Letter: Oldest Continuous TT Reader

This Letter to the Editor appears in the Oct. 19 print edition of Transport Topics. Click here to subscribe today.

Oldest Continuous TT Reader

I consider myself to be the oldest continuous reader of Transport Topics. Here is a little history lesson that will demonstrate why.

In 1931, my father, Howard C. Rodgers, founder of Yankee Lines Inc., along with Ted Rogers of Rogers Motor Lines and a third person whose name I am unable to recall, met in Washington, D.C., and started American Trucking Associations. When they decided that there should be a weekly or monthly newsletter-type publication for the membership, my father prevailed upon Carl Jackson to relocate from Akron, Ohio, to the Washington, D.C., area and be-come the managing director of ATA, a position he would hold for the remainder of his life.

That initial ATA publication was the inception of TT, which we enjoy to this date. I believe I am the oldest reader of TT, as I have received every publication that was ever printed.

Some additional history: In 1973, as Howard’s only son, I became the president of Yankee Lines, while my father semiretired as the chairman of the board. Within 2½ years, I had converted the road fleet of Yankee Lines to the largest standardized fleet of Brockway tractors in the world. All parts of every tractor were interchangeable with all of the other Yankee Lines tractors.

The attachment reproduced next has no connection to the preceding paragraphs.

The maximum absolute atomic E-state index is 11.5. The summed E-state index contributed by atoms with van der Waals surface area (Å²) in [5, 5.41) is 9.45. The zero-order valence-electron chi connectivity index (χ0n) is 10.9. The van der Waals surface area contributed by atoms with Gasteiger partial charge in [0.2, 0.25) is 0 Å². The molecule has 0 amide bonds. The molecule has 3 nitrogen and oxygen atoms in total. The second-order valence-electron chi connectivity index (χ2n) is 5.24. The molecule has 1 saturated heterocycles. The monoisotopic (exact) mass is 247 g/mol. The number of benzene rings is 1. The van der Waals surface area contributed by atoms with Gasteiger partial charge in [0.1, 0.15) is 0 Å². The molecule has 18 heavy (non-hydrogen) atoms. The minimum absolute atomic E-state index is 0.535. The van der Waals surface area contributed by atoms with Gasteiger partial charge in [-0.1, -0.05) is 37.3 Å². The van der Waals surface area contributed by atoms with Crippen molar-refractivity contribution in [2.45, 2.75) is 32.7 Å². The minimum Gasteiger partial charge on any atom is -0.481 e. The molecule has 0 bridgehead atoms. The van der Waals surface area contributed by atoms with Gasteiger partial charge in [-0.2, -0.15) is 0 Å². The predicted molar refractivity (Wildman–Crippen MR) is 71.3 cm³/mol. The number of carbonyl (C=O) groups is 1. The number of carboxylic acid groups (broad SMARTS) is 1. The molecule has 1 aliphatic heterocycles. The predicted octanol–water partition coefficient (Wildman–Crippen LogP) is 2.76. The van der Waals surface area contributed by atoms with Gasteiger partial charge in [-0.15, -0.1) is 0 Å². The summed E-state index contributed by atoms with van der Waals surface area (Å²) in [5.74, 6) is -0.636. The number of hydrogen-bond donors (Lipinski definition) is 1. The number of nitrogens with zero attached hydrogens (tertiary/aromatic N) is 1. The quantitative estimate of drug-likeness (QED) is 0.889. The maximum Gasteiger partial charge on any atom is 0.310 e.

In addition, I pioneered the use of the “box,” now seen on most trailers, that fits between the tractor wheels and the trailer wheels. Filling in the entire width of the tractor, with a 2-foot depth, this box quickly became known as the “Speed Pac” and was used for special shipments. It became a special sales item, as all a shipper had to do was write “Speed Pac” on the bill of lading for special handling with size and dimensions specified.

As I mention above, this was the world’s first concept of such an under-the-trailer box. In addition to being able to handle special shipments, the Speed Pac also is a money saver because it allows for less wind drag under the tractor, thus saving 3% on fuel on each power unit, forever, with each load. I consider myself the founder of this concept.

I was 10 years old when ATA was founded and the “newsletter” started. I’m 95 years old and have read every issue! Therefore, I consider myself the oldest living continuous reader of Transport Topics.

Jack A. Rodgers


Loxahatchee, Florida